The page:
Guest Post by Liesel Lund: Ginormous Art Retreats or Teeninsy Retreats? Part 2

Here’s the rest of Liesel’s illuminating post art both attending and teaching at art retreats:

Teaching at the large retreats is also very fun. Where smaller retreats benefit from intimacy, large retreats seem to become an organic, creative beehive of inspiration, creativity and joie de vivre. The energy that they create is utterly intoxicating to the creative soul. You can be immersed in ongoing creativity and fellowship everywhere you turn. For myself, I have the opportunity to visit with returning students and my fellow teachers, many of whom I’ve developed friendships with. This is often the only time we get to see one another, as we are scattered all across the country. It is sort of like a family reunion – only it has been narrowed down to the funnest, and quirkiest, of your relatives!

 

Regardless of the size, I’ve come to the conclusion that where the retreat is held and the personality of the organizer(s) are what most influence what a retreat is like. Whether it is being held at a rustic location in nature, or at a convenient hotel next to an airport can make a difference. The larger hotels naturally have non attendees staying there as well, leading to some interesting interactions. At one such retreat, I was walking through the lobby, carrying my sewing machine in one hand and my heavy-duty, tool box in the other. As I passed by a group of business men, I overheard one of them remark, “Now that’s not something you see everyday.”

 

As a teacher, after weeks spent working alone in the studio, developing classes and preparing to teach, it is very affirming to meet others who are interested in what I am doing.

"Making Student Kits for Journalfest"

“Making Student Kits for Journalfest”

"Chloe does quality control on kits."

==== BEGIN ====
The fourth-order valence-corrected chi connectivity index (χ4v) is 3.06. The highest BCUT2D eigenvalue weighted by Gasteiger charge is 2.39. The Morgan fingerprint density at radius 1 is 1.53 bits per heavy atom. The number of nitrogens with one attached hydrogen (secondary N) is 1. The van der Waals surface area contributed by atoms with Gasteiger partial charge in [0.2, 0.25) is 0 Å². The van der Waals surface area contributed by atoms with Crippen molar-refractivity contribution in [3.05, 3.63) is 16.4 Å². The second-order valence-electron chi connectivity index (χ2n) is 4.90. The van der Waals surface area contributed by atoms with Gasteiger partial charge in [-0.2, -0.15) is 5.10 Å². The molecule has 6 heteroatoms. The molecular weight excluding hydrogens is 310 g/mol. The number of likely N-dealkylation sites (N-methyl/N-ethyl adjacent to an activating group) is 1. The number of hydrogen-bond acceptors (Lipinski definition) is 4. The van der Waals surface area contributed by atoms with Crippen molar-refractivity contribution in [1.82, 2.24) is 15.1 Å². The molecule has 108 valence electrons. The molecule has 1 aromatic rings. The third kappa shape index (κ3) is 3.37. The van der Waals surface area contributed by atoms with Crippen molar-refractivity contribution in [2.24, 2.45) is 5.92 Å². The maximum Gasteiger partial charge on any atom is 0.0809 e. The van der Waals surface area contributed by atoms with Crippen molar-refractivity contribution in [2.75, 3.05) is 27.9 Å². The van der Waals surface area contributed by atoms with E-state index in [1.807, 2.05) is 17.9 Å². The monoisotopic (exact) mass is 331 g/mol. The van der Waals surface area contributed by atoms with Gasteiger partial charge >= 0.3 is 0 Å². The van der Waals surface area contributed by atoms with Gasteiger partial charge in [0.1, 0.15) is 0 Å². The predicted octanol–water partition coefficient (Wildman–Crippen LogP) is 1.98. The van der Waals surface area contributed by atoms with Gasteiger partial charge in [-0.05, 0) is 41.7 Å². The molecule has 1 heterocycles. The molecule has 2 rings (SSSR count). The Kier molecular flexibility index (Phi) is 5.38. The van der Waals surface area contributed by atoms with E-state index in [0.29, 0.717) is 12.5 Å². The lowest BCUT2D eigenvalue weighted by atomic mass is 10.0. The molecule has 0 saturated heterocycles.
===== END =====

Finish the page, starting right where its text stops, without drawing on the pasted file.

“Chloe does quality control on kits.”

 

For me, there is no better reward than to see students gain confidence and get excited learning new techniques. At the end, everyone learns from and enjoys seeing the wonderful diversity that results from one project or technique. Teaching is also a wonderful reminder, “Oh! Now I remember why I chose the path less taken!”

 

"Artfest workshop: Tins Charming"

“Artfest workshop: Tins Charming”

There is one thing all art retreats do very well. They bring together delightful, creative and understanding souls from all over the world into one special place. For once you won’t find yourself struggling to explain what kind of art you do, and no one is going to pause, look at you strangely, and ask why! To be around others who actually can spend hours discussing their favorite adhesive/pens/hardware supplies… you realize you are somewhere special. I am so impressed with how incredibly supportive and encouraging everyone is. Unlike traditional art classes, you rarely find someone who is competitive. Rather, people understand that the world needs everyone’s expression and that when more people join in, the party just gets more fun. I think each retreat has something wonderful to offer and it may just come down to what is close to you, what you want to learn, where your favorite teachers are teaching, and what type of experience you want.

 

"Artfest workshop: Heartscapes"

“Artfest workshop: Heartscapes”

Liesel teaches year round at her art studio in Seattle, WA and at art retreats. She will be teaching two art journaling workshops at Art is You! in Petaluma, CA, September 2013 and 2014. Be sure to check out her website and her blog.

 

001_009_Z9582_01FM.inddFor more information about all kinds—and sizes—of art retreats, check out Destination Creativity.

 
Ricë is the author of Living the Creative Life, Creative Time and Space, and Destination Creativity. She also blogs at The Voodoo Cafe.


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